The girl had a clock and that clock was very special. Its outer casing was brass, its face ivory with gilded numbers at the twelve, three, six, and nine. It had all the components a good clock out to have – a loop for a chain, the best cogs and gears in its clicking metal guts, two steel arms to indicate time – but it also had something no other clock in the world could claim. Along the top, made of fine brass and polished to a glinty shine, were two additional winding knobs. It was her job to turn those knobs.
People often claimed that time dragged when you wanted it to pass quickly. They said it flew by when you wanted to relish a moment. They spoke in metaphor, unknowing that there was a person whose very job it was to bend time to those specifications. The girl sat in her workshop and waited for the precious moments. She waited for wedding days and Disneyland to propel time forward. First dances, last goodbyes, and kisses in the rain – all of these things were rushed thanks to her turns upon the first knob. The second knob she reserved for other things, like waiting in line, meetings, classrooms, and four o’clock in the afternoon. She slowed everything to a stand still then, making sixty minutes feel like an ocean of time.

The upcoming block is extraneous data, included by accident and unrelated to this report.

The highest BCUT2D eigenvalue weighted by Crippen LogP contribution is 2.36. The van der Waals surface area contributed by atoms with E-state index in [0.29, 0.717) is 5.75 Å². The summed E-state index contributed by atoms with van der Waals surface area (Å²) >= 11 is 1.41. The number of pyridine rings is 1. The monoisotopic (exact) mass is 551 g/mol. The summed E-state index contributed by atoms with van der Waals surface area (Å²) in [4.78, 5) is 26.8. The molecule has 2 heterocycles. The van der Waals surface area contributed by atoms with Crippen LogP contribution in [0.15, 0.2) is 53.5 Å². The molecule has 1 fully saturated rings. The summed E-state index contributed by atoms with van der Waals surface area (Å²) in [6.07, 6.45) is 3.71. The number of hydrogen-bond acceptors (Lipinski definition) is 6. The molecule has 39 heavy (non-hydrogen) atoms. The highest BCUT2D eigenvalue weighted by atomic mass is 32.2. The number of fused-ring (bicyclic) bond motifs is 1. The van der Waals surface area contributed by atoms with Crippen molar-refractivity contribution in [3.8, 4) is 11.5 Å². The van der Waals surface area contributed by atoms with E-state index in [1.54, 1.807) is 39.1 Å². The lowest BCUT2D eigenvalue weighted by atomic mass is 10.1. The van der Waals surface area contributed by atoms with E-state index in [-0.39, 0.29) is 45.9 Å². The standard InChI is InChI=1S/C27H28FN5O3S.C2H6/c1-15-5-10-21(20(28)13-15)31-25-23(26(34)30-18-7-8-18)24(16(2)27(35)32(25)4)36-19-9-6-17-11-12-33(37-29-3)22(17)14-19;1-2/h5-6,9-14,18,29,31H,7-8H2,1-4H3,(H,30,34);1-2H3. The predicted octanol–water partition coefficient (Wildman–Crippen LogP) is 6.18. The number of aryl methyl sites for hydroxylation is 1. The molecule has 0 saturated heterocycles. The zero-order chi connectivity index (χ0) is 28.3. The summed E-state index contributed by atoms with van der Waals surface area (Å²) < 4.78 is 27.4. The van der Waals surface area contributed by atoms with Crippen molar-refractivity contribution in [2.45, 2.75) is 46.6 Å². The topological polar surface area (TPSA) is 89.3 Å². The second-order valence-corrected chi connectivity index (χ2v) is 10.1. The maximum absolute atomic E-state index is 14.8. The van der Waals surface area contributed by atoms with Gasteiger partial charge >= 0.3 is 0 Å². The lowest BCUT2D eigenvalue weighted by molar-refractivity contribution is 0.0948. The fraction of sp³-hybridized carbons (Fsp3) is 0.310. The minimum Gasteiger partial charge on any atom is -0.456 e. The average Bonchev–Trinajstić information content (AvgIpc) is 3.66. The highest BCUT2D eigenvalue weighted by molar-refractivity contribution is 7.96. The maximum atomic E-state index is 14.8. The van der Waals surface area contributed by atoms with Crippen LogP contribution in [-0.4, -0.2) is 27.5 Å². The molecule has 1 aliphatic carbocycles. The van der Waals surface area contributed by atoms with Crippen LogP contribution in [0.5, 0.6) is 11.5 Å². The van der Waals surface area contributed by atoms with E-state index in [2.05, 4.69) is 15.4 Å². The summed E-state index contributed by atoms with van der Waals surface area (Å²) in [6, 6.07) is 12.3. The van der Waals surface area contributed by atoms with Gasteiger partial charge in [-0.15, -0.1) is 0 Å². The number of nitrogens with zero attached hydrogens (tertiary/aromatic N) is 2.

Her job wasn’t to ruin lives or deny anyone their happiest days. The girl in the workshop with her magic clock taught a lesson for those smart enough to heed it. All moments – big and small, fast or slow – should be respected for the gifts they are. Moments are experiences, and experiences are memories, and memories are trophies to be cherished. Appreciate what you have while you have it, and savor the slowness in between. Every moment is precious because every moment is life.